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#288 – Our New Website

Friday Ship | Feb. 18, 2022

Our new website

This week we launched our shiny new marketing website, which you’re currently using to read this Friday Ship!

The Growth team, with Alicia Cressall taking the lead, have been working hard to migrate from HubSpot’s CMS to WordPress, and we couldn’t be happier with how things have turned out.

Why make the move?

Editing Experience

With HubSpot, we would often need to create custom modules or re-create entire pages. For example, if we wanted to create a section on a page with two columns, we would need a template that supports two columns. If we used a template that doesn’t, we would need to create a new page. This is improved in Hubspot’s latest editor update, but to use it, we’d have to re-create all of the pages on the site. With the WordPress Gutenberg editor, this is built-in and easier to change.

With WordPress, it’s also easier to showcase content on different pages. Over the past year, we’ve published 145 pieces of content 🤯. With HubSpot, we’d have to manually add each article to a list of resources and add them to each page. WordPress speeds up this process by highlighting content automatically based on its type and category.


With WordPress, our setup is tailored to our needs. We can use a wide range of plugins to customise our design and offer the functionality we need. We can refer to “teams” as “circles” on the backend, which reflects the names we use internally.

Thanks to WordPress’s extensive ecosystem, we can make the most of the community and easily find agencies if we need help building something custom.


By moving from HubSpot to WordPress, we’ve been able to boost the site’s loading speed. Using WordPress’s Yoast plugin gives search engines more metadata to munch on, so hopefully, we’ll see SEO improvements too. We also chose to go with WordPress VIP for hosting our new site, since their wholly-owned infrastructure has been tailored to improve rankings with AMP and Core Web Vitals.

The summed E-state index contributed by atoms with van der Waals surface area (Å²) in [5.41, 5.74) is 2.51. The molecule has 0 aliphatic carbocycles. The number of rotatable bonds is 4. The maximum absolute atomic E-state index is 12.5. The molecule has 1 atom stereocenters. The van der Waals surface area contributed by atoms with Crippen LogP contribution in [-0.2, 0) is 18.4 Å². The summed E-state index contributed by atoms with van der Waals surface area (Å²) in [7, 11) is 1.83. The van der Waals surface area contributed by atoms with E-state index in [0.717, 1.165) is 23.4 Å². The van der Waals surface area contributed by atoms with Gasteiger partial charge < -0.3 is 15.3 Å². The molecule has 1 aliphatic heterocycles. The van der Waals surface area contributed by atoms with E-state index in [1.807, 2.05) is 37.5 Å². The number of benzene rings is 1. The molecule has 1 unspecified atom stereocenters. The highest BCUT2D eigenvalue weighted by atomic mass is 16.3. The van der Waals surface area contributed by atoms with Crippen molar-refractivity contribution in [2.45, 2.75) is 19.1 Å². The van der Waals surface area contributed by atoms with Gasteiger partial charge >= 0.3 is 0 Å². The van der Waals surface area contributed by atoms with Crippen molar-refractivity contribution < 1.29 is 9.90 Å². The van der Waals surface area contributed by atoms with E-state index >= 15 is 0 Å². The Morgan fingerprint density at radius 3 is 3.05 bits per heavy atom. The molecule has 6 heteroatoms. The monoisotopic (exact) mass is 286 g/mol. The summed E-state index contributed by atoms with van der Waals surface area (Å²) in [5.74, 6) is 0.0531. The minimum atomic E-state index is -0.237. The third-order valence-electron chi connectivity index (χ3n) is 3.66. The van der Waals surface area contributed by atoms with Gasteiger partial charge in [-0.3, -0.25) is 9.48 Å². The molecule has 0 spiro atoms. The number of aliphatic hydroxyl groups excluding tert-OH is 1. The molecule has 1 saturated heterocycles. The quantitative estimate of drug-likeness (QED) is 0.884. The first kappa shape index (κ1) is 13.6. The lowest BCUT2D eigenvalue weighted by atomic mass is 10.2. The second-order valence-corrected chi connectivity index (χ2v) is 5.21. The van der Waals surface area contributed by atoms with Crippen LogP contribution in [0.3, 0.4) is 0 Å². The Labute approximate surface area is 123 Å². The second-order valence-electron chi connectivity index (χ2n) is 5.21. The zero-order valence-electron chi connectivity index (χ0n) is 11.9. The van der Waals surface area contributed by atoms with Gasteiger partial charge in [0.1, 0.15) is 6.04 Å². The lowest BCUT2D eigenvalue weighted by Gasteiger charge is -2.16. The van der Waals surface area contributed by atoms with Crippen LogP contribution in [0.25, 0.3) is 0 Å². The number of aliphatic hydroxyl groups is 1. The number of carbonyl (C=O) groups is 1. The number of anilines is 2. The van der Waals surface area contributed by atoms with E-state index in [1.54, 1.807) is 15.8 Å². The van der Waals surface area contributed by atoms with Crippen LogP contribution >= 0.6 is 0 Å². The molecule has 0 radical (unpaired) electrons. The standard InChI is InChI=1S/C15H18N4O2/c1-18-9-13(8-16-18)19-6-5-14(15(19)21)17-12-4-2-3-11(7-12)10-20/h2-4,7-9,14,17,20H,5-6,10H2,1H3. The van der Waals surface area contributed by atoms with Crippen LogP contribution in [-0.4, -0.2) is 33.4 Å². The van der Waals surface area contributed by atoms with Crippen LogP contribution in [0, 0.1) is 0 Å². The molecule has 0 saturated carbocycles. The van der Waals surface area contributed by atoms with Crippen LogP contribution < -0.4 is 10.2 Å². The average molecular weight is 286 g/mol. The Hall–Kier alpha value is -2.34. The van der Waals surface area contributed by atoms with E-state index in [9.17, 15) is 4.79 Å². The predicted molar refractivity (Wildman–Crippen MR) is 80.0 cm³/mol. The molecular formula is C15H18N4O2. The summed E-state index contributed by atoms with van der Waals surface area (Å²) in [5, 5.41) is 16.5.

The Challenges

Moving over 320 pages, with some being as meaty as our Agile guide, is a lot of work for a small team! Everyone had to get up to speed on WordPress and pitch in. Our cultural practice of writing documentation down really helped with this.

Another difficulty was finding a development agency that worked in an agile way. Lots of agencies that we talked to wanted to finish all the designs and then share them in a big unveiling. We were delighted to find Happy Cog, who provided lots of support and took a collaborative, agile approach.

One more thing…

We’re delighted by the performance and editing improvements, but it’s the new designs, animations, and illustrations from Alicia Cressall and Frederique Matti that make us most excited.

When you play around with the site, you can feel the care and thought that has gone into it. The join animation gives you a great sense of where the team are based. The pizza slice illustration on the pricing page is wonderfully playful.

My favourite addition is the animations on our homepage. It can be difficult to visualise exactly what Parabol does when you first hear about it. Now that you can immediately see a user flicking through the Sprint Poker cards or grouping refections, it’s much easier to understand.

We hope you like it!


Green lights across the board this week. We’re just shy of crossing the 200,000 user mark on our public SaaS. It’s exciting! More exciting still is seeing early signs of an increasing slope on our number of Weekly Meetings Ran metric. It seems our thesis of offering more meeting types to run on Parabol (with our launch of Sprint Poker) was correct!

This week we…

… continued at full speed with our hiring efforts. We had many excellent interviews this week and we have several BPs starting soon

… made progress on our new async standup meeting 🤫

… started work on integrating Sprint Poker with GitLab

… launched our new website!

Next week we’ll…

… begin Sprint #97

have team members celebrating President’s Day, Family Day, and Defender of the Fatherland Day

Nick O’Ferrall

Nick O’Ferrall

Nick is a frontend-leaning software developer. He has a keen interest in entrepreneurship having worked for a variety of start-ups including Tab (YC 15), Tilt (YC 12) and focaldata. Nick is from London, England but hopes to move to a sunnier climate soon.

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